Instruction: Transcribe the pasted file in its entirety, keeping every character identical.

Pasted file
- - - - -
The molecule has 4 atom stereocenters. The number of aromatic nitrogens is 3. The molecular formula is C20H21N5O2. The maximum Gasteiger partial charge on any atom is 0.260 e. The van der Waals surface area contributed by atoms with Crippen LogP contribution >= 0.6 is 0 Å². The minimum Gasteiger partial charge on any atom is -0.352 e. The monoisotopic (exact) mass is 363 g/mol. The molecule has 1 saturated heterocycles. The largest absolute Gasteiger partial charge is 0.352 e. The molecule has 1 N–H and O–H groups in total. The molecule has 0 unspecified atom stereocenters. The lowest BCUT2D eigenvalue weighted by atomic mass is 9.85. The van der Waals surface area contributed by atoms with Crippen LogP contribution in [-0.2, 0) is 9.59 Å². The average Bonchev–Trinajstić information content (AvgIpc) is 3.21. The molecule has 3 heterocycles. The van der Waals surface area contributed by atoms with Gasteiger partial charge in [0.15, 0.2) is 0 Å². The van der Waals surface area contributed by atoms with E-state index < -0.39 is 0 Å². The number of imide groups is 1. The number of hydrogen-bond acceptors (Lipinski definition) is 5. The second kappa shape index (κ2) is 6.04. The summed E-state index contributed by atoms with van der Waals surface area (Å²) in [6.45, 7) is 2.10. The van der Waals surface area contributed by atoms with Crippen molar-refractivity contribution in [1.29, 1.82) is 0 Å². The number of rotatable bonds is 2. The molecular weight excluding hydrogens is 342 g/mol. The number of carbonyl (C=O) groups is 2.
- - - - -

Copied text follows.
The molecule has 4 atom stereocenters. The number of aromatic nitrogens is 3. The molecular formula is C20H21N5O2. The maximum Gasteiger partial charge on any atom is 0.260 e. The van der Waals surface area contributed by atoms with Crippen LogP contribution >= 0.6 is 0 Å². The minimum Gasteiger partial charge on any atom is -0.352 e. The monoisotopic (exact) mass is 363 g/mol. The molecule has 1 saturated heterocycles. The largest absolute Gasteiger partial charge is 0.352 e. The molecule has 1 N–H and O–H groups in total. The molecule has 0 unspecified atom stereocenters. The lowest BCUT2D eigenvalue weighted by atomic mass is 9.85. The van der Waals surface area contributed by atoms with Crippen LogP contribution in [-0.2, 0) is 9.59 Å². The average Bonchev–Trinajstić information content (AvgIpc) is 3.21. The molecule has 3 heterocycles. The van der Waals surface area contributed by atoms with Gasteiger partial charge in [0.15, 0.2) is 0 Å². The van der Waals surface area contributed by atoms with E-state index < -0.39 is 0 Å². The number of imide groups is 1. The number of hydrogen-bond acceptors (Lipinski definition) is 5. The second kappa shape index (κ2) is 6.04. The summed E-state index contributed by atoms with van der Waals surface area (Å²) in [6.45, 7) is 2.10. The van der Waals surface area contributed by atoms with Crippen molar-refractivity contribution in [1.29, 1.82) is 0 Å². The number of rotatable bonds is 2. The molecular weight excluding hydrogens is 342 g/mol. The number of carbonyl (C=O) groups is 2.